Updated June 5: SpaceX delayed its CRS-28 cargo mission Today (June 5) at 11:47 a.m. EDT (1547 GMT) Due to strong winds in the rocket recovery zone. Sunday’s launch was scheduled four hours after another SpaceX Falcon 9 launch of 22 V2 Starlink satellites from a nearby pad at the Cape Canaveral Space Force Station.
After a two-day weather delay, SpaceX will launch its 28th cargo mission to the International Space Station on Monday (June 5) with NASA, and you can watch the action live.
A SpaceX A Falcon 9 rocket is scheduled to launch a robotic Dragon cargo capsule toward the orbiting observatory on Monday. 11:47 a.m. EDT (1547 GMT) From NASA’s Kennedy Space Center in Florida. The launch was originally scheduled for Saturday (June 3), but SpaceX announced a 24-hour delay in the early hours of the morning, saying “to allow more time for vehicle preparations and for weather to improve.” Twitter update. On Sunday (June 4), SpaceX announced Another day lateciting strong winds in the rocket recovery zone.
You can watch the launch here, courtesy of NASA, on Space.com or directly via SpaceX’s space agency. SpaceX’s webcast will begin 20 minutes before liftoff. There is no guarantee Dragon However, it will get off the ground in time; In fact, there’s a 40% chance Monday’s weather won’t cooperate. If the release doesn’t happen on Monday, the next chance will come Wednesday (June 7) at 11:01 a.m. EDT (1501 GMT).
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The Hawk 9 Dragon will carry the unmanned capsule on an orbital path to the rendezvous point for the International Space Station (ISS). Following stage separation, Falcon 9’s first stage will perform a boost-back burn and land on SpaceX’s autonomous droneship A Shortfall of Gravitas, which will be stationed in the Atlantic Ocean.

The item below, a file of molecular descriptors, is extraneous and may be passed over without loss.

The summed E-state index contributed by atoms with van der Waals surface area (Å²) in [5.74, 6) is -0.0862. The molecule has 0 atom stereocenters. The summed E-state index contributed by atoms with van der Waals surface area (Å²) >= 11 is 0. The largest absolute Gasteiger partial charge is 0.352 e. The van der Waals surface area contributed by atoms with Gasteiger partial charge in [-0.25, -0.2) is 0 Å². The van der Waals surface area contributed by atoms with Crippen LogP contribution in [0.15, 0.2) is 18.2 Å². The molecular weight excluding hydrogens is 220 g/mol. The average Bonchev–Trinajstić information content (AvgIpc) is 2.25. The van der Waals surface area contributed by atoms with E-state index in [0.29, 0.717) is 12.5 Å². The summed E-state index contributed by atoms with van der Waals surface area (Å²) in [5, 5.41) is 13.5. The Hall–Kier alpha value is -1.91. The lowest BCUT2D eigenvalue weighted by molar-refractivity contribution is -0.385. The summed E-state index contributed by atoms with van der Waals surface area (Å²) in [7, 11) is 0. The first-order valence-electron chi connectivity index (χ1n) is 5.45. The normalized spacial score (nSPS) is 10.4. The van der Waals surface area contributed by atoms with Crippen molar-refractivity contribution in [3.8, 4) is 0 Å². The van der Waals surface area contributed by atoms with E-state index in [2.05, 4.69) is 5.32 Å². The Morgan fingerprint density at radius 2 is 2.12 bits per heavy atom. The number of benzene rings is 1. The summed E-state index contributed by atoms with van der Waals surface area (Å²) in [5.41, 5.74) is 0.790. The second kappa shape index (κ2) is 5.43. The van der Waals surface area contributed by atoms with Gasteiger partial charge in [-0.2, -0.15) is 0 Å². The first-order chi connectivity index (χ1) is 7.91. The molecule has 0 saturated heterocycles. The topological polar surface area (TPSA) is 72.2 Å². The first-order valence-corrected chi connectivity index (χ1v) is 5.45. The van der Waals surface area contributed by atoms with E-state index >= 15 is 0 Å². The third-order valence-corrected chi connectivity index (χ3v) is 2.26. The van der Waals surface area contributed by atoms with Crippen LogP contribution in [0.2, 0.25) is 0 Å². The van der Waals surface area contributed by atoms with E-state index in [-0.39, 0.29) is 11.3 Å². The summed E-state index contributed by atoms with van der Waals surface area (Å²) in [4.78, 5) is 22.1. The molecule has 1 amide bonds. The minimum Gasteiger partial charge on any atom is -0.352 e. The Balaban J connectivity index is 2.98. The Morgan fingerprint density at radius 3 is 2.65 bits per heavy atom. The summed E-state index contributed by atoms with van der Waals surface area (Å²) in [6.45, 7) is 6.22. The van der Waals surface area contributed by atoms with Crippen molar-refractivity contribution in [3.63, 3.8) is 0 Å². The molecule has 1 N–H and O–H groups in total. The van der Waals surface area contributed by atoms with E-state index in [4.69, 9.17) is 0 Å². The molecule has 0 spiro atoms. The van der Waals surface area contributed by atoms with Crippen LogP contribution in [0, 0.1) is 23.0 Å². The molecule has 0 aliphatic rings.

Cargo Dragon will spend over 40 hours on an intercept course International Space Station. You can watch the docking of the capsule with the orbiting lab here on Space.com, when the time comes.
The Dragon will carry several thousand pounds of scientific reconnaissance equipment and supplies for the station’s crew. A delayed release from Northrop Grumman Cygnus The ISS resupply vehicle, NG-19, prompted NASA to transfer some of that mission’s cargo to Dragon so as not to deplete the space station’s cache too much.
During a preview press briefing on Tuesday (May 30), NASA’s ISS Chief Scientist Kirt Costello said CRS-28 “makes up for the delay in getting our NG Cygnus vehicle to the station. So, we’re sending a lot. Additional logistics crews are continuing to deliver them to the crew through the end of the year.” .”
Scientific research aboard CRS-28 replenishes the ISS with new experiments and materials for more than 30 missions. CLINGER Technology Demonstration for Autonomous Space Station Docking Systems, MicrogravityNew science experiments being carried out in this mission include induced DNA mutation of telomeres and blue energy thunderstorm discharge research.
Half a dozen Cubes Also aboard CRS-28 Dragon, all but one of these are student-run projects from the Canadian Space Agency’s Canadian CubeSat program. The Sixth Aerospace Corporation is affiliated with the Air Force Research Laboratory and the Space Systems Command. It’s called Moonlighter, and it will host a space-based cybersecurity hacking challenge.
CRS-28 also carries the next pair of iROSAs (International Space Station Roll Out Solar Arrays), which are attached to the ISS’s existing solar panels to augment the station’s power requirements. They will be removed from Dragon’s fuselage using the station’s robotic arm and then installed by NASA astronauts over two periods. Space walks. Once operational, a full complement of iROSAs will increase the orbiting laboratory’s power supply by 20% to 30%.
SpaceX’s Cargo Dragon is designed to be a reusable vehicle and will deliver science samples from more than 34 probes at the end of its stay at the ISS. Like its crew, the Cargo Dragon comes back down to earth for gentle, parachute-assisted ocean splashdowns.